Pinnochio

Date 2nd April 2016
Society B & B Young Peoples Theatre Group
Venue Players Theatre (The Bethel)
Type of Production Youth Musical
Director Alfie Bailey
Musical Director Frankie Ayers (vocals) Mim Coleman
Choreographer Charlotte Wood

Report

Author: Terry Rymer

Imagine a show where two lead characters escape and jump into the sea where they are swallowed by a Whale! A difficult scene to This progressive relatively new Youth Group (4 years) already have one NODA ‘Best Production Award’ under their belt and this could be another contender! It is a story we all know...sort of! But this slant, through the eyes of Gepetto the Toy maker and subsequently Pinocchio’s father, is seldom told. It is a moral tale and not just because Pinocchio’s nose extends if he tells a lie (although there is a twist in the tale!)

  From the outset we are greeted to a useful prologue by the Blue fairy who is interrupted by the cheeky mainstay of this production as he pops his head round the curtain...it’s Gepetto (Joe Flatt) who ages up well from teenager to a mature, perhaps lonely, older man! Bereft of any offspring and in particular, a son, he begs the Blue Fairy to turn his wooden puppet Pinocchio, into a human son...his was a mammoth task and he was faultless throughout with many extremes of emotion from a father’s  devotion to frustrated parent regretting his decision and attempting to get the ‘spell’ reversed. The Blue fairy played with style jointly by (Molly Allington and Lauren Benjamin,) assists with Gepetto’s requests, each in turn bringing their own persona to the proceedings. She is adamant that no such thing should happen; these two have tough jobs and some tricky vocal numbers but coped admirably with the facets of the role. I did observe both double cast teams and enjoyed each in their turn!

 The, again double cast, role of Pinocchio (Olly Hitcham and Oliver Kane) was a real test for these two young actors and each brought a different characteristic to the party! They showed just enough duplicity and emotional blackmail showing the petulant behaviour of a badly behaved child whilst maintaining an innocent and endearing side to their nature, which in the end held sway! Other significant parts included the commanding Stromboli (Alex Day) who as an itinerant Puppeteer was able to show a range of eccentric mannerisms and behaviours which make him the real ‘villain’ of the piece. We loved to hate him!

 A real scene stealer is a machine which is ‘invented’ by a rather inept Magician Buonragazzo ( Joshua Parks) with which he purports to create ‘perfect’ children who actually obey their parents! (hmm... wouldn’t mind shares in that!). He takes Pinocchio in, which leads to a great scene where having misbehaved the ‘perfect’ children turn into donkeys! (Hmm...perhaps not then !). A nice ‘geeky’ scientific cameo from Joshua.  Also  particularly strong in the singing and dancing department were the double cast Fairies in Training (Millie Carver, Daisy-Mae Dua, Precious Smith, Evie Forsdicke, Nerice Flatt, Georgia Horton, Jamie Coleman, Elizaveta Williams,) they were well enough supported by the young, some very young, Company Chorus who will no doubt one day aspire to follow their ambitions and become lead players in their own right. One of whom was The resplendent Ringmaster (Evie Browne). They all added extra ‘sparkle’ to this unusual but entertaining and thought provoking show. The addition of an eight piece live orchestra was a bonus; a few more mikes may have helped the occasionally hard to hear dialogue...or perhaps voice projection needed to be more emphasised... Did I notice one or two younger audience looking a trifle uneasy at the introduction of the ‘Perfect Child’ Machine and subsequent ‘donkey punishment’!? But Gepetto and Pinocchio produce, but they eventually escape (a long ‘nose’ story!) and return to the Toyshop where Stromboli is sent packing  and with apologies all round the Blue Fairy turns Pinocchio into a real boy who lives ‘happily ever after’ and the sign over Gepetto’s shop now reads ‘Gepetto & Son’! Hmm...suspend belief! It’s a fantasy tale and we all enjoyed the journey as portrayed by the whole young Company many of them enjoying their first show on stage with the B& B Theatre Company.  Well done to the whole team!...We look forward to Les Miserable (School Edition) in 2017.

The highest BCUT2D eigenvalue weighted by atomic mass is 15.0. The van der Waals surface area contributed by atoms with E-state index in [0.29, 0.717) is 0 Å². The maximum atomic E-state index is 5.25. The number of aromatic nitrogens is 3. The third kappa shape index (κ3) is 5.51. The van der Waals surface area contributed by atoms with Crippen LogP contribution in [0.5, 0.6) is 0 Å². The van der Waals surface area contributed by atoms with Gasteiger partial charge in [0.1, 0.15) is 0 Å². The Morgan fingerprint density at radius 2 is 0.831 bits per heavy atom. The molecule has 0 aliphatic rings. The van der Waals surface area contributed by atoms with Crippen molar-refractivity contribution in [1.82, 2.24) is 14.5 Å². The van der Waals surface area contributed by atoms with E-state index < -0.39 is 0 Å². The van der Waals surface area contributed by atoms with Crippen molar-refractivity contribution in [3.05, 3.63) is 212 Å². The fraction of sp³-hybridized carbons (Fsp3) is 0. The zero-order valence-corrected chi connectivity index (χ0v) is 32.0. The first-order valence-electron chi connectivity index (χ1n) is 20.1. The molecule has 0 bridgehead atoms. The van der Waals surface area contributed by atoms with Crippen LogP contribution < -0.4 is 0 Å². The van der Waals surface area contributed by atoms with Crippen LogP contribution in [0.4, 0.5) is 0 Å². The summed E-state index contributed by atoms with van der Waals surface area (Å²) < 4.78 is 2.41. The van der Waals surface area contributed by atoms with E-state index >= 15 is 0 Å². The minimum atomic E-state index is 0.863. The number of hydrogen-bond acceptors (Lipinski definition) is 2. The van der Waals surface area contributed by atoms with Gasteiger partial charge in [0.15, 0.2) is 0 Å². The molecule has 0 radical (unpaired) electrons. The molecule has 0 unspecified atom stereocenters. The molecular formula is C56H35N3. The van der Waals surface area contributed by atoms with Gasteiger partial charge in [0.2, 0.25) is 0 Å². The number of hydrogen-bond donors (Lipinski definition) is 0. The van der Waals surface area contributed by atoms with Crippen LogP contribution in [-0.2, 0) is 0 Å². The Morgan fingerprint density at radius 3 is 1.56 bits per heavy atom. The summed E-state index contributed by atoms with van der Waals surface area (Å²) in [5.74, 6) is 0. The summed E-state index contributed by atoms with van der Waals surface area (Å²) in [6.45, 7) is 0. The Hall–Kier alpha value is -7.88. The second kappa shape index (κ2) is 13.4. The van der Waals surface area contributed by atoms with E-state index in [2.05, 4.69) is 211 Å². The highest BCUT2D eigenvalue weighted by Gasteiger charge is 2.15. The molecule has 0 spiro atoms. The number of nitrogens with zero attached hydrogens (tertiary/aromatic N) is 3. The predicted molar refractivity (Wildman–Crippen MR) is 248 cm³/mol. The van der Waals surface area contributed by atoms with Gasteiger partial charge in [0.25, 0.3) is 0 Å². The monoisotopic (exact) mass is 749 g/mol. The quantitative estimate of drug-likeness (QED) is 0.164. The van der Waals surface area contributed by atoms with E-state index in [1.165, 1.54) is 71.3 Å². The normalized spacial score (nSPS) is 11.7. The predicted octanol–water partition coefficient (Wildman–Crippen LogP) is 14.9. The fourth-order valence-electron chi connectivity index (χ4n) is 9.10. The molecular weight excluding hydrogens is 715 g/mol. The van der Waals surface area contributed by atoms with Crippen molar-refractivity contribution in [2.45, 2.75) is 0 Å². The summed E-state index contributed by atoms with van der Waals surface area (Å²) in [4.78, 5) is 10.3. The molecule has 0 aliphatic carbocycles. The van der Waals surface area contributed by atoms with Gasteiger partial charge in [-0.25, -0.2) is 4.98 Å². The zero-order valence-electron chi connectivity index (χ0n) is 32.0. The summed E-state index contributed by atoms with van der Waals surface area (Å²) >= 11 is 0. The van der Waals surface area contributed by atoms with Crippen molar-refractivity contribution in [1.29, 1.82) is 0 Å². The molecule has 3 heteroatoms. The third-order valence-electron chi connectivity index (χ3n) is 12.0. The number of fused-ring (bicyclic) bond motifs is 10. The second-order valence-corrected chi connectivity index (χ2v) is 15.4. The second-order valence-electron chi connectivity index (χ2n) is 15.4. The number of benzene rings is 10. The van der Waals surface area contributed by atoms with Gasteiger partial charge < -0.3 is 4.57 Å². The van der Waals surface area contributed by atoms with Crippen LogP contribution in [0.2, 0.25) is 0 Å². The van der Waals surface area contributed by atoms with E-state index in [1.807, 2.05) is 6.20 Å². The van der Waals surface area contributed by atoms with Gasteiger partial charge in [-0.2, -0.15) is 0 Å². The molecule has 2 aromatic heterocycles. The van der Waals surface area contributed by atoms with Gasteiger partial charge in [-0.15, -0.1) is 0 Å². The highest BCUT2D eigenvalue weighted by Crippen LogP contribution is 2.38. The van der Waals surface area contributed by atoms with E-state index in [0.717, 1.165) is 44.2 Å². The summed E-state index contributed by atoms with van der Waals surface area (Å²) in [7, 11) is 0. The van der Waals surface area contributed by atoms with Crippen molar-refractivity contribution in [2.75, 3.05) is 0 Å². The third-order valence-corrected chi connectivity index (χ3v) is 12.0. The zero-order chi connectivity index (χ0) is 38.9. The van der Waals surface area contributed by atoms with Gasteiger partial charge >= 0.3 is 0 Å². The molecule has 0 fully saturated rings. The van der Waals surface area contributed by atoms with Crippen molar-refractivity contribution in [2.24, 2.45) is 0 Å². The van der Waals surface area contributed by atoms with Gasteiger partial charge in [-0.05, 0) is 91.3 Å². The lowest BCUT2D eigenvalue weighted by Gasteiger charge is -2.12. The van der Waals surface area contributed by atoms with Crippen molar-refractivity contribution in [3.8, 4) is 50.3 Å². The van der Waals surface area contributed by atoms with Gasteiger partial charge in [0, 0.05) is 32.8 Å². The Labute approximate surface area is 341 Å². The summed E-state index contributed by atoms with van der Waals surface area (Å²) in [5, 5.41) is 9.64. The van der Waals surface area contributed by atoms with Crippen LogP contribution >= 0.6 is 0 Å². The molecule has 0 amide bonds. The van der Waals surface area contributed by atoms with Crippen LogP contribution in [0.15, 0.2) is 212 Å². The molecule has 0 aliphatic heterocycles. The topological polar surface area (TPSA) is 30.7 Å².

A real scene stealer is a machine which is ‘invented’ by a rather inept Magician Buonragazzo ( Joshua Parks) with which he purports to create ‘perfect’ children who actually obey their parents! (hmm... wouldn’t mind shares in that!). He takes Pinocchio in, which leads to a great scene where having misbehaved the ‘perfect’ children turn into donkeys! (Hmm...perhaps not then !). A nice ‘geeky’ scientific cameo from Joshua.  Also  particularly strong in the singing and dancing department were the double cast Fairies in Training (Millie Carver, Daisy-Mae Dua, Precious Smith, Evie Forsdicke, Nerice Flatt, Georgia Horton, Jamie Coleman, Elizaveta Williams,) they were well enough supported by the young, some very young, Company Chorus who will no doubt one day aspire to follow their ambitions and become lead players in their own right. One of whom was The resplendent Ringmaster (Evie Browne). They all added extra ‘sparkle’ to this unusual but entertaining and thought provoking show. The addition of an eight piece live orchestra was a bonus; a few more mikes may have helped the occasionally hard to hear dialogue...or perhaps voice projection needed to be more emphasised... Did I notice one or two younger audience looking a trifle uneasy at the introduction of the ‘Perfect Child’ Machine and subsequent ‘donkey punishment’!? But Gepetto and Pinocchio produce, but they eventually escape (a long ‘nose’ story!) and return to the Toyshop where Stromboli is sent packing  and with apologies all round the Blue Fairy turns Pinocchio into a real boy who lives ‘happily ever after’ and the sign over Gepetto’s shop now reads ‘Gepetto & Son’! Hmm...suspend belief! It’s a fantasy tale and we all enjoyed the journey as portrayed by the whole young Company many of them enjoying their first show on stage with the B& B Theatre Company.  Well done to the whole team!...We look forward to Les Miserable (School Edition) in 2017.Imagine a show where two lead characters escape and jump into the sea where they are swallowed by a Whale! A difficult scene to This progressive relatively new Youth Group (4 years) already have one NODA ‘Best Production Award’ under their belt and this could be another contender! It is a story we all know...sort of! But this slant, through the eyes of Gepetto the Toy maker and subsequently Pinocchio’s father, is seldom told. It is a moral tale and not just because Pinocchio’s nose extends if he tells a lie (although there is a twist in the tale!)